Chris Dore, South Island trout guide and Spey guru, writes how swinging rubber leg patterns in #12 or #10 works wonders on days when trout are not that keen on standard streamers. Swinging large rubber leg nymphs can be done with a Skagit head and sink tip, so you don’t need to switch gear when replacing a streamer with a large nymph.
Outside of hatches, streamers imitating baitfish or freshwater crayfish are what most Trout Spey anglers use. They are also the go when trout are smashing into schools of baitfish. Streamers are usually fished on Skagit heads and sink tips of varying sink rate.
There’s no doubt that streamers get more strikes when they’re made with mobile materials which wiggle when swung or stripped across current lanes.
One could easily get by with a box of woolly buggers in various colours and weights in sizes 10 to 6. I’ve never been overly successful with woolly buggers, though, and prefer my streamers to look more like local baitfish.
When it comes to streamers, you could get by with a box of woolly buggers in a range of sizes, colours and weights
Baitfish in New Zealand rivers are small by international standards, with bullies (a species of goby) and torrent fish most common. Other baitfish are native galaxids, such as inanga, and juvenile trout. My go-to streamers are based on strips of fur, usually rabbit for larger flies and pine squirrel for smaller ones.
The Trout Spey streamers I use can be grouped into those that are designed to be fished on the swing, and those designed to be stripped.
Flies for Swinging
The Swing Minnow is my go-to Trout Spey design. I only have to hold one in the current and observe its realistic minnow profile, side to side sway and lively wiggle to appreciate why trout go crazy for this pattern on the swing.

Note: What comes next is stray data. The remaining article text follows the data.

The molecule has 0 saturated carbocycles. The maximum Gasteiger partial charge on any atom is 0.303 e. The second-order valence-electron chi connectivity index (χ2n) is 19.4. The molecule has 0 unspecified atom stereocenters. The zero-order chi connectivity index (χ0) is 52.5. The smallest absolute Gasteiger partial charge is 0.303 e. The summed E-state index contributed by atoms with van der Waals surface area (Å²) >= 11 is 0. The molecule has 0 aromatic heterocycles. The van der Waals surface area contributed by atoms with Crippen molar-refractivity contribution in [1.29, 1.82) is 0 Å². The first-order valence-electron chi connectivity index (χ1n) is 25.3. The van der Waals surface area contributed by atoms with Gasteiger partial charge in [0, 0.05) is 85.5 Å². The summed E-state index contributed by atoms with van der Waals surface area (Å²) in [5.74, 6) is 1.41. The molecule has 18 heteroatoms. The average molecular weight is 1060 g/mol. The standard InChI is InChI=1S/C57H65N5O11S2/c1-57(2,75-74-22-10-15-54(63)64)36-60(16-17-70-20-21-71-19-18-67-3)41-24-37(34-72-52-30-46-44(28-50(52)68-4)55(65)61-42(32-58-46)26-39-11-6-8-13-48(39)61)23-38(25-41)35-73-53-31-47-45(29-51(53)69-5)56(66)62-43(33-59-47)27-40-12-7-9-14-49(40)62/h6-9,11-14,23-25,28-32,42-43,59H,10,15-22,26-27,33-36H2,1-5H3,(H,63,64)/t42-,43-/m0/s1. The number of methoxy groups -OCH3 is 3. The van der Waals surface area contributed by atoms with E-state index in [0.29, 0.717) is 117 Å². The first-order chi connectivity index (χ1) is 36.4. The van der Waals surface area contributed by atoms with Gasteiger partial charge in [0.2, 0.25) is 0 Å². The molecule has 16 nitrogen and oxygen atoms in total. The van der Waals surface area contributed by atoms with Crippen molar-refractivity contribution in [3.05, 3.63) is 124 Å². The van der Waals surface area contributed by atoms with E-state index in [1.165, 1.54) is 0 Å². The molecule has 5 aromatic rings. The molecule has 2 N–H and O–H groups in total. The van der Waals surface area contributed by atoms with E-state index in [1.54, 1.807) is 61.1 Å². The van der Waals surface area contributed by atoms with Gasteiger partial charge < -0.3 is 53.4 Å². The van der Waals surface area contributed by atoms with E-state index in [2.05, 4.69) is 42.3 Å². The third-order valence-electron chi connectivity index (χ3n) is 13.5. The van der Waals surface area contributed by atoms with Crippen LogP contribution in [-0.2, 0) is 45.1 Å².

The Swing Minnow, tied in two sizes and several colours, imitates a range of New Zealand baitfish, e.g. bullies, torrent fish, smelt, baby trout and galaxiids. This design has been responsible for landing countless sea trout, Tongariro rainbows and browns, and works well during the day and at night.
Other flies commonly fished on the swing include standard rabbit streamers, mini-intruders and, of course, woolly buggers.
See my article about the ‘evolution’ of this killer pattern and key elements for effective Trout Spey streamer design.
Swing minnow in two sizes and a range of effective colours
Techniques for swinging streamers
Swinging streamers is an effective method for covering large bodies of water and targeting spawning-run fish and sea trout. Streamers on the swing imitate smelt, baby trout and other baitfish living off the bottom.
There are three basic approaches for swinging streamers:
1. Cast down-and-across and then mend so the fly sinks, comes under tension, and begins to rise just ahead of where fish are expected to be sitting.
2. Cast across and use mends to present the fly swimming broadside to the fish and control the speed of the swing.
3. Cast down-and-across and swing the fly through wide areas of water containing fish. This can be done without animation, or with additional movement from tugging on the line or twitching the rod tip. Adding movement to the fly is effective for resident brown and rainbow trout during spring through autumn, while a standard slow swing works best at night and in winter for spawning run rainbows.
With these three strategies it pays to leave the fly in the hang-down position for a few seconds at the end of the swing, perhaps with the odd twitch, as any trout that has followed it usually now takes it.
Flies can be swung with single-handed or double-handed rods, although rods of 11-12 ft allow better line control on larger rivers. Longer rods and longer heads also require less stripping at the end of each swing.